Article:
Logo of the Turner Syndrome Support Group NZ Incorporated

Turner Syndrome Support Group
NZ Incorporated

Providing support to people affected by Turner Syndrome and their families throughout New Zealand

Starting a New School

Starting at a new SchoolAs we are approaching the end of this year and into a new year there will be girls changing schools from the security of primary school or familiarity of Intermediate into Secondary school. I have had a couple of people ask me how our transition from primary went – I have to say it was not an experience I would choose to repeat and nor would Victoria, but could with the experience we have gained along the way. We are very proud of Victoria who has battled to keep up but still goes back for more!

We went from the comfort of primary school where expectations were, “She is doing OK” to a totally different standard and environment. Here are a few pointers that we found helpful to us as a family and child with learning diffi culties, compounded with hearing loss.

  1. Visit the school and speak to the Dean and Principal and inform them of your daughter’s needs e.g. she has Turner Syndrome, needs a friend in the class, need for simple instruction and a patient/understanding teacher etc…
  2. Meet the class teacher / year Dean with in a week or so of starting the school year to build a report with her – most teachers are happy to have parents on board – (keep in touch with teachers as the year goes on, particularly the fi rst year when so many new expectations need to be met). Often the girls can be so keen to learn that the teacher may not realise that added pressures and work load compound and create stress and overwhelming.
  3. There is a lot to cope with in a new situation and from my experience disappointment can creep in & situations can be magnifi ed:
    1. Put in place simple tasks to be completed before school – just the basics of remembering teeth, lunch, etc… as this is where the day can get off to a good or bad start.
    2. Colour code subjects so all the text and exercise books for say maths are green and science is purple (the $2 shop have clear fi les that have different coloured zips – perfect for the job!).
    3. Encourage your child to use a diary to record her homework or tasks that have to be completed or reminders.
    4. If she is shy encourage her to get a class members phone no. so she can confi rm the homework.
    5. Don’t assume she knows things like how to use a locker – what it is for.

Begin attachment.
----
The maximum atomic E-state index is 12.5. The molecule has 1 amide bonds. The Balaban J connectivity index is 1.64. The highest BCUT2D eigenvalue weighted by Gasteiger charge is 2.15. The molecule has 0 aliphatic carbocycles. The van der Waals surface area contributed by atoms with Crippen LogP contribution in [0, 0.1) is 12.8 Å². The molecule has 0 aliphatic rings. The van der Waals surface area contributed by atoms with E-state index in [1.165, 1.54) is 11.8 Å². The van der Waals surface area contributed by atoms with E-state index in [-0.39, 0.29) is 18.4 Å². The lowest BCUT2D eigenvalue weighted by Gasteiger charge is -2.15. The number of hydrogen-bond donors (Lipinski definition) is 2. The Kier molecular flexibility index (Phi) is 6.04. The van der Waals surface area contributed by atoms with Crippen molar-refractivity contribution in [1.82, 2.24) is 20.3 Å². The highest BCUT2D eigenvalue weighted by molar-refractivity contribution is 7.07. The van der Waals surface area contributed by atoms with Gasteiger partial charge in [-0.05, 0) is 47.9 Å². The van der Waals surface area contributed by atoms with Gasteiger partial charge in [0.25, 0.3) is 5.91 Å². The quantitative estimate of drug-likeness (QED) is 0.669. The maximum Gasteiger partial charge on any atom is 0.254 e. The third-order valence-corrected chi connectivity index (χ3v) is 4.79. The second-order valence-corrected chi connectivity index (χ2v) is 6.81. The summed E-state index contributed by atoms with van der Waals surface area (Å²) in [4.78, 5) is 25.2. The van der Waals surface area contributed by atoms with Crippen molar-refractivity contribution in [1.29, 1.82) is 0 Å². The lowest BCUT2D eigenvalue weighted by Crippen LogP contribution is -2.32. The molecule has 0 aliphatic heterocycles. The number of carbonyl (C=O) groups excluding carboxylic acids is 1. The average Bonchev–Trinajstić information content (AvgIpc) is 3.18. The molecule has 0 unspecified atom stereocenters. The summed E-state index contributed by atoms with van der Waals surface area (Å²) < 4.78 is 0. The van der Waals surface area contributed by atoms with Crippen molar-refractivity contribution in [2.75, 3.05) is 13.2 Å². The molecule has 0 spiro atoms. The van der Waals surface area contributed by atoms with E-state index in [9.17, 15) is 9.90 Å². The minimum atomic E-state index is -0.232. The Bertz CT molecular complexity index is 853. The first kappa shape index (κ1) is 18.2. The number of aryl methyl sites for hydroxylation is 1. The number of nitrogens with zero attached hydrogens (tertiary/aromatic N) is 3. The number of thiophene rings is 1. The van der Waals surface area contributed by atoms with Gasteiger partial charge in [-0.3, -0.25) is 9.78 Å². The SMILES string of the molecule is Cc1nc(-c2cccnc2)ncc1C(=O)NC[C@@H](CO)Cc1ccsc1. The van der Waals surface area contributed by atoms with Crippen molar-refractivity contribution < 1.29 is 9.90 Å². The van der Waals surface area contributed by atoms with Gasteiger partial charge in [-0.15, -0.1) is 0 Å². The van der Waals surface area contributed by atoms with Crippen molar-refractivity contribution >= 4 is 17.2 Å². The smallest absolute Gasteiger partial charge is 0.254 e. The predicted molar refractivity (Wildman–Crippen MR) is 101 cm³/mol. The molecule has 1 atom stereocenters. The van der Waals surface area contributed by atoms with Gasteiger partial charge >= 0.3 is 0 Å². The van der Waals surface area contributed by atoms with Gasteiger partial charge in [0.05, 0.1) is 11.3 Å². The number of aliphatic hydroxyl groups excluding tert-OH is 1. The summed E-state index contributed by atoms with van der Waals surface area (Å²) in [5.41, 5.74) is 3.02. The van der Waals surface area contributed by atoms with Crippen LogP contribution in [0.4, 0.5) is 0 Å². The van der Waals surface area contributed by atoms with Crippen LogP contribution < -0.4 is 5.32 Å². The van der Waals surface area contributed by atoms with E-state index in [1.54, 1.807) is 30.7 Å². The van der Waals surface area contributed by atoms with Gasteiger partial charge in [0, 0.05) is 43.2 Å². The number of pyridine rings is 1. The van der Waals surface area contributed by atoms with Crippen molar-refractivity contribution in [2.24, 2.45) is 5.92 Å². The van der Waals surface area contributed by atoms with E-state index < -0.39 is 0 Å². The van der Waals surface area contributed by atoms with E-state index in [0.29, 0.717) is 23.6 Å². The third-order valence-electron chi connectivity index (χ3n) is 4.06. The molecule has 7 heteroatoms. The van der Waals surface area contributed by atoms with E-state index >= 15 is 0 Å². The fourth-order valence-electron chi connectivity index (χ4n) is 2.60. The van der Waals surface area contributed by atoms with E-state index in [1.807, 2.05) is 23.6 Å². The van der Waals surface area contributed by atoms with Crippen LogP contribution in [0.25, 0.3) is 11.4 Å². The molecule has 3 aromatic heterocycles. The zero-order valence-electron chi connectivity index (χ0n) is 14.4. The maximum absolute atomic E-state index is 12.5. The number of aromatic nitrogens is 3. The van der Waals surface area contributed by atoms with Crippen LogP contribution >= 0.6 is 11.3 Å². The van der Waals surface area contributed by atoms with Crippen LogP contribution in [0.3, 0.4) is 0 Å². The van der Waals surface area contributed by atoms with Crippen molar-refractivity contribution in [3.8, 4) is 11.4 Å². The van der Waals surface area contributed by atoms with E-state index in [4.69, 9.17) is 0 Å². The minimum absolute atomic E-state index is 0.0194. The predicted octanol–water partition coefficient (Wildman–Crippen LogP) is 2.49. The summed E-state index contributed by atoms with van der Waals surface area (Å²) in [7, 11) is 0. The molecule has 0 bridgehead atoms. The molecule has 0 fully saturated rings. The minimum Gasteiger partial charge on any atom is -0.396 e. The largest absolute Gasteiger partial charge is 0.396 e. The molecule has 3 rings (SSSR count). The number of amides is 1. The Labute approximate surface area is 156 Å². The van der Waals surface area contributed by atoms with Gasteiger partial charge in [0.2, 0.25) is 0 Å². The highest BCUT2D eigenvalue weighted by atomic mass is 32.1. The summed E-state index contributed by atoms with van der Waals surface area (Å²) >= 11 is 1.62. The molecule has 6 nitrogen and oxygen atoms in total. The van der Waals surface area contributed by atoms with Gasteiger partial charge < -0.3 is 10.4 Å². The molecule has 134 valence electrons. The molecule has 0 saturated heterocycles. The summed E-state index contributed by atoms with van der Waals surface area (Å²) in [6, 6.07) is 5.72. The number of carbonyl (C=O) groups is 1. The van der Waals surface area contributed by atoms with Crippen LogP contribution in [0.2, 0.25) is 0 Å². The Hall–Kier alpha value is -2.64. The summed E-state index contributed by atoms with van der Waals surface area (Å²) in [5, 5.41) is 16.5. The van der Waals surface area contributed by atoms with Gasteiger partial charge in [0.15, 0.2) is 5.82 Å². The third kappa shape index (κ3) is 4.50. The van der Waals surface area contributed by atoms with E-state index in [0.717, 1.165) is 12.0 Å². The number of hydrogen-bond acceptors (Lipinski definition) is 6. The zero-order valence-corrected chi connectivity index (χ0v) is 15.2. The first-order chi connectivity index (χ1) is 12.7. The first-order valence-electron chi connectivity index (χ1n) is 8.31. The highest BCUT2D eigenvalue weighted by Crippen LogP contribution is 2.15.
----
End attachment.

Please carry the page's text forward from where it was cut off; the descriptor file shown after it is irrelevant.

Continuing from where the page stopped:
6. Encourage peer support (or buddy system so they are familiar with the new schools rules and layout).
    7. Report any bullying immediately to the school.
  4. If you suspect your child has learning diffi culties (they are often subtle) get an assessment of her learning style and needs. This may cost if you are not able to get it through the public system but well worth i t as then her needs are documented. The school also requested an RTLB (Resource Teacher Learning Behaviour) who was amazing and called all teachers involved, Michael & I and the Hearing Special Ed person and explained to us all, Victoria’s requirements. We quickly found out that Victoria had processing problems and when in classroom situations she was not able to grasp a lot of instructions at once. She was not a fast writer so when she was asked to write something from the board it was often incomplete, this coupled with the teacher talking became an impossibility to write and absorb the teachers instructions. Strategies put in place by RTLB for the teacher were:
    1. Simple clear tasks were given.
    2. Hand outs from the teacher as apposed to copying from the board.
    3. Minimizing tasks to be completed – complete 6 out of 10 questions.
    4. Organisational sheets were given to Victoria to assist with composing stories, organizing projects etc…
    5. To sit at the front of the class where it was easier to see & hear the teacher and minimise distractions.
    6. A special hearing device (edulink) with the teacher wearing a microphone and Victoria wore a special ear piece – this aided concentration as the teachers voice was clear.
    7. Private tutor for maths who went right back to basics but in doing this her confi dence grew and she was able to complete her school maths.
  5. These processes together with teachers understanding that Victoria could complete work required made a huge difference to Victoria’s self esteem and she tried so hard to get the best out of her classes. She was so diligent, and would often spend all night on her homework, I would often have to tell her not to do any more homework as she battled often to complete it all.
  6. As these processes have been in place, and yes at the beginning of each year we make sure that the teachers (and there are many!) know to look on Victoria’s fi le. She would often come and say she had been told off for not completing something and we would have to assess if the teacher had just cause or just needed reminding of her ability.

VictoriaVictoria is with the support of the school, her teachers, classmates and family doing achievement standards NCEA this year (internal exams are sat at the end of each strand – this takes the huge pressures off big external exams) and has had a very good year and has surprised a couple of teachers. The school has also recognized Victoria not once but twice in her 5 years at this school with special awards for her perseverance and consistency across the curriculum.

This is our story – you don’t get a second chance to do the right things and being a parent at the best of times is challenging, but hopefully by telling our story, it may just get you thinking or be able to pick up on something you can use to help your daughter. Remember – You are your childs best advocate!

Karen, Michael & Victoria Pratt